The U.S. Supreme Court appears hesitant to invalidate the Affordable Care Act (ACA) in its entirety, based on questions the justices posed during oral argument Nov. 10.
The ACA requires that most Americans either maintain a minimum level of health care coverage or pay a specified amount to the Internal Revenue Service. In a 2012 opinion written by Chief Justice John Roberts Jr., the Supreme Court upheld this mandate as a legitimate exercise of Congress’ taxing power. In 2017, and effective in 2019, Congress amended the ACA to set the penalty to zero, making the individual mandate provision unenforceable.
In two consolidated cases, California v. Texas and Texas v. United States, the Supreme Court has been asked to decide whether reducing the penalty to zero rendered the minimum-coverage provision unconstitutional—and, if so, whether the rest of the ACA can remain enforceable without it.
“The justices seem to be leaning toward, at a minimum, finding the individual mandate severable and preserving the remainder of the law,” observed Benjamin Conley, an attorney with Seyfarth Shaw in Chicago. The most notable takeaway from the arguments, he said, was that Roberts and Justice Brett Kavanaugh “all but stated that they believe the individual mandate is severable.”
Questions Before the Court
The court will first consider whether the plaintiffs have standing to challenge the ACA, then it will move to the merits of the case. Texas and other states that challenged the ACA argued that “Congress may not use its power to regulate interstate commerce to order Americans to buy health insurance” and that the only reason the individual mandate survived a legal challenge was because it was “fairly possible” to read the ACA’s mandate as a tax trigger. “Because the mandate raises no revenue, it can no longer be read as a tax,” they wrote in a brief to the Supreme Court.
The U.S. House of Representatives and a group of Democrat-led states are fighting to keep the ACA intact. If Texas successfully challenges the ACA, “more than 20 million Americans could lose their health care coverage, 130 million Americans with pre-existing conditions could lose protections, and drug costs could skyrocket for seniors,” House Speaker Nancy Pelosi tweeted Nov. 10.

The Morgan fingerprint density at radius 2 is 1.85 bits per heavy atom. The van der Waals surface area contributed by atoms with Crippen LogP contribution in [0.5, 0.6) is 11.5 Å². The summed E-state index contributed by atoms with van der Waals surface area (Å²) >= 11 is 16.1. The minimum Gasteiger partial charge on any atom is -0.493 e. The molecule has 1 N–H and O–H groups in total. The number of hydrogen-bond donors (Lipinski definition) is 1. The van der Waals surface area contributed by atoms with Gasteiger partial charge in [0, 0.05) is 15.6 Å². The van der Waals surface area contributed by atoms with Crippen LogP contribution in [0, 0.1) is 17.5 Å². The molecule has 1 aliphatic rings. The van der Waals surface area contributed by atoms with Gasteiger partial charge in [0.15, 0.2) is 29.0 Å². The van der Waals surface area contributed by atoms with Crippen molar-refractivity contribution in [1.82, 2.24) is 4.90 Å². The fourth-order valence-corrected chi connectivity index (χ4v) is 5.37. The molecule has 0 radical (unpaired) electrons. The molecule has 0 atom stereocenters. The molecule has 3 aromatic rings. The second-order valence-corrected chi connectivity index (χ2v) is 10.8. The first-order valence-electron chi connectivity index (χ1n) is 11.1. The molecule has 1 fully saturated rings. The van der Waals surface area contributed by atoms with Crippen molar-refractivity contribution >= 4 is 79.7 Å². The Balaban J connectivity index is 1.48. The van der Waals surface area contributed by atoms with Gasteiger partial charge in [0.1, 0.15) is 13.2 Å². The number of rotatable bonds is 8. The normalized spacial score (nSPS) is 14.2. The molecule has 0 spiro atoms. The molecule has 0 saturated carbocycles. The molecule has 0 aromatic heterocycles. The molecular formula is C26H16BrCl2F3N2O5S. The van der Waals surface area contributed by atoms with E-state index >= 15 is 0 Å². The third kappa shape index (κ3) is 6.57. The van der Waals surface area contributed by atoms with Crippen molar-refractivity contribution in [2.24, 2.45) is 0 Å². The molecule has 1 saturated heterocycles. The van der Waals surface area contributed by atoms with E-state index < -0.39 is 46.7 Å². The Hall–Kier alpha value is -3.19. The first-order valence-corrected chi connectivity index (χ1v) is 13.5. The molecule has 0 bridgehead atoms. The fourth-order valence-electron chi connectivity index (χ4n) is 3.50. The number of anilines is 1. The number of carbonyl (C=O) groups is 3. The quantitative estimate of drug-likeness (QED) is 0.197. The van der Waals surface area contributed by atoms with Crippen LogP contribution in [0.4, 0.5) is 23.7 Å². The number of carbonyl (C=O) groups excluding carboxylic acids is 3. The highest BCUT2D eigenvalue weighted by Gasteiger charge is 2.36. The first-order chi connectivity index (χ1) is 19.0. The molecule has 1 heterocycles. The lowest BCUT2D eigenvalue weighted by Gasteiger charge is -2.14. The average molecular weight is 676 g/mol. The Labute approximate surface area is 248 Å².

In December 2019, the 5th U.S. Circuit Court of Appeals sided with Texas, holding that the mandate is unconstitutional since there is no longer a penalty for people who fail to buy health insurance.
But the Supreme Court justices raised doubts about that argument. “I think it’s hard for you to argue that Congress intended the entire act to fall if the mandate were struck down when the same Congress that lowered the penalty to zero did not even try to repeal the rest of the act,” Roberts said during oral argument. “I think, frankly, that they wanted the court to do that. But that’s not our job.”
Justice Amy Coney Barrett, the court’s newest justice and sixth conservative on the bench, has previously raised concerns with the Supreme Court’s 2012 ruling. “Justice Barrett has criticized Justice Roberts’ decision to uphold the ACA,” said Sage Fattahian, an attorney with Morgan Lewis in Chicago. “The general view is that her vote may be the deciding vote in invalidating the ACA, but all of that remains to be seen.”
Seyfarth Shaw’s Conley noted that votes from Roberts and Kavanaugh, plus the three liberal justices—Justices Stephen Breyer, Elena Kagan and Sonia Sotomayor—would be enough to preserve the remainder of the law.
“The most interesting questions and comments, for me, came from Justice Kavanaugh,” Fattahian observed. At oral argument, Kavanaugh said he thinks there is “a very straightforward case for severability” under Supreme Court precedent.
“Chief Justice Roberts also asked questions that seemed to indicate that the proper remedy in this case would be to sever the individual mandate from the rest of the ACA,” Fattahian said. “This would mean that the ACA’s plan mandates and employer mandate, along with ACA reporting requirements, would all remain intact.”
So what will a ruling in the case mean for employers? “While a ruling striking down the entire law could definitely have an impact in the long term, we don’t think any short-term action is required,” Conley said.
Even if, for instance, the Supreme Court invalidates the provision of the law allowing dependents to remain on their family’s plans until age 26, an employer could certainly continue to offer such coverage even if it is no longer required. “So any plan-driven changes resulting from the ruling would be more incremental and long term,” Conley added.
A decision in the case is not expected until June 2021. “In the meantime, employers should note that the health care law remains fully in effect during the litigation, including all coverage obligations and reporting requirements,” said Chatrane Birbal, vice president of public policy for the Society for Human Resource Management. If there are changes to the health care law, employers should be aware that the changes will not take effect immediately, she noted.
Fattahian said, “Employers should continue down the path of compliance. Should the ACA be held to be unconstitutional, it will remain to be seen how it will all unwind and what, if anything, will take its place.”
SOURCE: Nagele-Piazza, L. (12 November 2020) “Justices Seem Unlikely to Strike Down Entire Affordable Care Act” (Web Blog Post). Retrieved from https://www.shrm.org/resourcesandtools/legal-and-compliance/employment-law/pages/supreme-court-oral-argument-affordable-care-act.aspx